"This can occur through experiences in which anxiety or fear becomes associated with a specific stimulus or a stressful or traumatic event, by learning about something fearful, and through vicarious conditioning," he says. Vicarious conditioning, says Dr. Abramowitz, occurs when you watch someone else experience a stressful and traumatic event — like food poisoning or being bitten by a dog — and come to see certain situations as dangerous.

Women are more than two times as likely as men to be diagnosed with an anxiety disorder. (6) It's not clear why this is the case, but researchers have theorized that it may be due to a combination of social and biological factors. Scientists are still investigating the complex role that sex plays in brain chemistry, but some research suggests that in women, the amygdala, which is the part of the brain responsible for processing potential threats, may be more sensitive to negative stimuli and may hold on to the memory of it longer (7). Other research suggests that the hormone progesterone may act as a trigger for this response (8). However, some think that nature isn't as much of an influence as nurture. People theorize that women tend to be socialized in a way that gives them permission to openly discuss emotion. So women may feel more comfortable admitting to feelings than men, who tend to be socialized to keep their feelings to themselves and are less likely to confess to emotional problems. Women may, therefore, get diagnosed with anxiety disorders more often than men (9).

Other research suggests that social structures that contribute to inequality, such as lower wages, may play a part. In a study published in January 2016 in the journal Social Science and Medicine, Columbia epidemiologists reviewed data on wages and mood disorders, and noted that, at least in their data set, when a woman's pay rose higher than a man's, the odds of her having both generalized anxiety disorder and major depression decreased (10). What is known for sure, says Beth Salcedo, MD, medical director of The Ross Center for Anxiety & Related Disorders and board president of the Anxiety and Depression Association of America, "is that more often than not, women definitely experience an uptick in anxiety before menstruation, around perimenopause, and after giving birth."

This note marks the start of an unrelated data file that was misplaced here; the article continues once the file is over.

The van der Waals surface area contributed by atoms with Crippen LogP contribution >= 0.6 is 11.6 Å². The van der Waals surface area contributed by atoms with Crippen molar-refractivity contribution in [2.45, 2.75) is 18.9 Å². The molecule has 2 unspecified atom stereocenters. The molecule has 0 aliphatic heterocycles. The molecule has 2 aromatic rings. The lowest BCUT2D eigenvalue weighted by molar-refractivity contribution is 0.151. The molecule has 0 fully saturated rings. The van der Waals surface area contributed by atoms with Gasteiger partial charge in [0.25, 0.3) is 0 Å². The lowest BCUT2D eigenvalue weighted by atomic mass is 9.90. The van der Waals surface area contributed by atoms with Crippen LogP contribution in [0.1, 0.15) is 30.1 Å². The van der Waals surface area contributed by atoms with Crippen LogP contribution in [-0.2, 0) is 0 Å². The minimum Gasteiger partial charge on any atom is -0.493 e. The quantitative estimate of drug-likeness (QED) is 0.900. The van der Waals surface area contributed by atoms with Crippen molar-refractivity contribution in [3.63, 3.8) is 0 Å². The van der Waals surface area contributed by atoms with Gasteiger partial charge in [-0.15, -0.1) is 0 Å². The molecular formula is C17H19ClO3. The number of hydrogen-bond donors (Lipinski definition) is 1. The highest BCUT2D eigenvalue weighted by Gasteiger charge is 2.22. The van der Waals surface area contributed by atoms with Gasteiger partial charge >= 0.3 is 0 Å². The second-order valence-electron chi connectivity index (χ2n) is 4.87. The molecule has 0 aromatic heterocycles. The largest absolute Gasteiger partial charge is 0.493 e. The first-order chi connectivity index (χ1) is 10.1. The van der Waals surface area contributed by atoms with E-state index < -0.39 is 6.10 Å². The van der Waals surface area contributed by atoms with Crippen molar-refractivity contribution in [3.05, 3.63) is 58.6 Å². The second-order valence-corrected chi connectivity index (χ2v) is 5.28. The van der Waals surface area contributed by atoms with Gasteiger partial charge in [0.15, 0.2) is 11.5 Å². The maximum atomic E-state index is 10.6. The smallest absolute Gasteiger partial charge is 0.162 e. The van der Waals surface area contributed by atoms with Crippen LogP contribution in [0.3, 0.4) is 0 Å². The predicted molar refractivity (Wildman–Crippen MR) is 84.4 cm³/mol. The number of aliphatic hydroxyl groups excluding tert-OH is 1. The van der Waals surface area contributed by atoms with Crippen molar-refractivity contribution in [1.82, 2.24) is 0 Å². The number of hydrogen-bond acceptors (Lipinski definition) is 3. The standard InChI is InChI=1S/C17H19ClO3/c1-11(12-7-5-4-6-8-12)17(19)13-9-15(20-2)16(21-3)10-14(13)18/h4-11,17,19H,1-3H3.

Symptoms include increased heartbeat and breathing, tightness in chest, and excessive sweating. If you've ever felt it, you know that anxiety is just as much a physical state as a mental state. That's because there's a very strong biological chain reaction that occurs when we encounter a stressful event or begin to worry about potential stressors or dangers in the future. Other physical symptoms include sweating, headaches, and insomnia. Psychological symptoms may include feeling restless or irritable, feeling tense, having a feeling of dread, or experiencing ruminative or obsessive thoughts.

Anxiety disorders are treated through medication and therapy. You might feel embarrassed talking about the things you are feeling and thinking, but talking about it, say, experts, is the best treatment. A particular form of therapy is considered most effective: cognitive behavioral therapy, or CBT for short. Antidepressants — the types of medication most frequently used to treat depression — are the drugs that also work best for anxiety disorders.